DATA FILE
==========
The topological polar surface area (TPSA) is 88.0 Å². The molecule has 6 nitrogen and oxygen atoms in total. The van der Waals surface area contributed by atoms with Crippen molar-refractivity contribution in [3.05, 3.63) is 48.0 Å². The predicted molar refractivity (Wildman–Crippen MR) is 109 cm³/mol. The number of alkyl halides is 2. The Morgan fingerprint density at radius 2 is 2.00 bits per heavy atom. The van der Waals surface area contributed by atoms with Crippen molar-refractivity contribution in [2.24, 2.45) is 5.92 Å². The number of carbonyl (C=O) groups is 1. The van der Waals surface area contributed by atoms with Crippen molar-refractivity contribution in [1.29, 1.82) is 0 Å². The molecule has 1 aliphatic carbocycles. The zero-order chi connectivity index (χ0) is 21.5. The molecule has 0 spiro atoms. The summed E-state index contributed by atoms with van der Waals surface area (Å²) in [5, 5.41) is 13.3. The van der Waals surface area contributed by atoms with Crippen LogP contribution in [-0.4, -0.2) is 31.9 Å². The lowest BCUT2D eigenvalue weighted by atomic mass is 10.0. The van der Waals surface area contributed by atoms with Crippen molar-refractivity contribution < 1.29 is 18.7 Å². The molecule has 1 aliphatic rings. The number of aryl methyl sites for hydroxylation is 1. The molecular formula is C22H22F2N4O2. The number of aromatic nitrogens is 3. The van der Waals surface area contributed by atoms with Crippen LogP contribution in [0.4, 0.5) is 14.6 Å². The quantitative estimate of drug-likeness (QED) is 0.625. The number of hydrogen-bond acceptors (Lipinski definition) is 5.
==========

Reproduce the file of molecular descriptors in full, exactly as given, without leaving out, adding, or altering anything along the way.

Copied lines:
The topological polar surface area (TPSA) is 88.0 Å². The molecule has 6 nitrogen and oxygen atoms in total. The van der Waals surface area contributed by atoms with Crippen molar-refractivity contribution in [3.05, 3.63) is 48.0 Å². The predicted molar refractivity (Wildman–Crippen MR) is 109 cm³/mol. The number of alkyl halides is 2. The Morgan fingerprint density at radius 2 is 2.00 bits per heavy atom. The van der Waals surface area contributed by atoms with Crippen molar-refractivity contribution in [2.24, 2.45) is 5.92 Å². The number of carbonyl (C=O) groups is 1. The van der Waals surface area contributed by atoms with Crippen molar-refractivity contribution in [1.29, 1.82) is 0 Å². The molecule has 1 aliphatic carbocycles. The zero-order chi connectivity index (χ0) is 21.5. The molecule has 0 spiro atoms. The summed E-state index contributed by atoms with van der Waals surface area (Å²) in [5, 5.41) is 13.3. The van der Waals surface area contributed by atoms with Crippen LogP contribution in [-0.4, -0.2) is 31.9 Å². The lowest BCUT2D eigenvalue weighted by atomic mass is 10.0. The van der Waals surface area contributed by atoms with Crippen molar-refractivity contribution < 1.29 is 18.7 Å². The molecule has 1 aliphatic rings. The number of aryl methyl sites for hydroxylation is 1. The molecular formula is C22H22F2N4O2. The number of aromatic nitrogens is 3. The van der Waals surface area contributed by atoms with Crippen LogP contribution in [0.4, 0.5) is 14.6 Å². The quantitative estimate of drug-likeness (QED) is 0.625. The number of hydrogen-bond acceptors (Lipinski definition) is 5.